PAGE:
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The majority of consumers think ultra-processed foods (UPFs) are bad for their health, a new pan-European study has revealed.

The research from the EIT Food Consumer Observatory, combining a survey of 10,000 consumers from 17 European countries alongside a follow-up qualitative study, found that 65% of European consumers believe that ultra-processed foods are unhealthy, and that they will cause health issues later in life.

More than two-thirds of consumers (67%), for example, believe UPFs contribute to obesity, diabetes and other lifestyle-related health issues.

Furthermore, 67% of European consumers state that they do not like it when their foods contain ingredients they do not recognise, and four in 10 (40%) do not trust that ultra-processed foods are regulated well enough by authorities to ensure these foods are safe and healthy in the long term.

UPFs include packaged snacks, soda, sugary cereals, energy drinks and chocolate bars, as well as foods such as ready-made sauces and dips, ready meals and salad dressings.

Despite consumers’ health concerns, 56% admit to eating UPFs at least once a week, citing convenience, price and taste as motivations. 

However, the data shows many consumers are confused about the extent to which their food is processed. For example, 61% of consumers correctly identified energy drinks as ultra-processed, while just 34% thought vegan cheese was an ultra-processed food, and 22% identified chocolate bars as one.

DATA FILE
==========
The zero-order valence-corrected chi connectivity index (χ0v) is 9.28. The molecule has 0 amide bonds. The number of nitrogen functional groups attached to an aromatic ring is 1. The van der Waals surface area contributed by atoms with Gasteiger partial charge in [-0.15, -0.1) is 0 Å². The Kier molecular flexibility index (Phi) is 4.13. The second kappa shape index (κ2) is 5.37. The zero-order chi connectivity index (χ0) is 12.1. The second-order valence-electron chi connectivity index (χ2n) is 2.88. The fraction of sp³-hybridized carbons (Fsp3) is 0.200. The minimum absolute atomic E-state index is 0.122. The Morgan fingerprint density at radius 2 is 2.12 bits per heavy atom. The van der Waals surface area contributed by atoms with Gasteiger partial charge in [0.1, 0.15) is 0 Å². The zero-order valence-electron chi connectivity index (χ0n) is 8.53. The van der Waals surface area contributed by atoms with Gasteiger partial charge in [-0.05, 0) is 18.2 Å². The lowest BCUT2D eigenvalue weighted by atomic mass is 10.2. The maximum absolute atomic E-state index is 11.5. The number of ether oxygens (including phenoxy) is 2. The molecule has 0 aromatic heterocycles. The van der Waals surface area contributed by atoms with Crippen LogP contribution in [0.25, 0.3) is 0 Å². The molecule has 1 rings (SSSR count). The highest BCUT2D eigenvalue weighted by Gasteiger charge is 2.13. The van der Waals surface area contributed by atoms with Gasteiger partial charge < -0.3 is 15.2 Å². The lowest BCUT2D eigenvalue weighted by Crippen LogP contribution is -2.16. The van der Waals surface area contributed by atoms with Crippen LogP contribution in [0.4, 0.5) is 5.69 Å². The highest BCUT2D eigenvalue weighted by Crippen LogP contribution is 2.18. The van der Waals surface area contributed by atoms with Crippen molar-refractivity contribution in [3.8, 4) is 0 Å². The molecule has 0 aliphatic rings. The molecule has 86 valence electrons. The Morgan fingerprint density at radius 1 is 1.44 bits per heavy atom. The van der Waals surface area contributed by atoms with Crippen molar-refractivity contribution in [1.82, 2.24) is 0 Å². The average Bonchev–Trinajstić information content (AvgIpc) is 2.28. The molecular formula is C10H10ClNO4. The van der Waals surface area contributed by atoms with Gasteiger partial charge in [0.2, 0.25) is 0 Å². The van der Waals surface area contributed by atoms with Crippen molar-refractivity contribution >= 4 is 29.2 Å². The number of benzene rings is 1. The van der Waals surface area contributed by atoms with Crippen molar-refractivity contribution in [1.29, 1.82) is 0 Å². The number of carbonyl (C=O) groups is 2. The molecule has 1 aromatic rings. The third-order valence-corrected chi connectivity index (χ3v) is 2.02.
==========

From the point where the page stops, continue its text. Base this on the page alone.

The report, titled ‘Consumer perceptions unwrapped: ultra-processed foods’, makes a series of recommendations to food sector authorities, manufacturers and retailers, to better support consumers to make informed, healthier decisions about the foods they are choosing.

These include recommendations that health institutions and scientists need to define ultra-processed foods and make more conclusive and substantiated statements about their short- and long-term healthiness, and that they need to consider how to communicate with and educate consumers about what food processing means, what it can look like, and what effects it can have on health.

The report also suggests that national food recommendations need to clarify whether plant-based substitutes are ultra-processed foods and whether this matters for their overall healthiness.

“The latest findings from the EIT Food Consumer Observatory demonstrate a clear knowledge gap in how consumers identify, understand and engage with how their food is produced,” said EIT Food Consumer Observatory director Klaus Grunert.

“Giving consumers clearer labelling, guidance and education could help them to better understand and engage with this issue, but it’s also important that concerns over processed food are considered in the wider context of people’s diets and wellbeing.” 

EIT Food director of public engagement Sofia Kuhn added: “Whether it’s a pre-packaged pasta sauce for a quick meal at home, or a fast food treat meal out with the family, ultra-processed foods are part of the day-to-day fabric of consumer diets across Europe.

“However, it’s evident from these findings that people have real concerns about the health and sustainability aspects of these foods.

“As a sector, we need to create an environment which empowers individuals to make informed decisions about their diets, and foster a dialogue that not only educates but also inspires positive choices. That way, we can drive forward a healthier and more sustainable food system for all,” Kuhn added.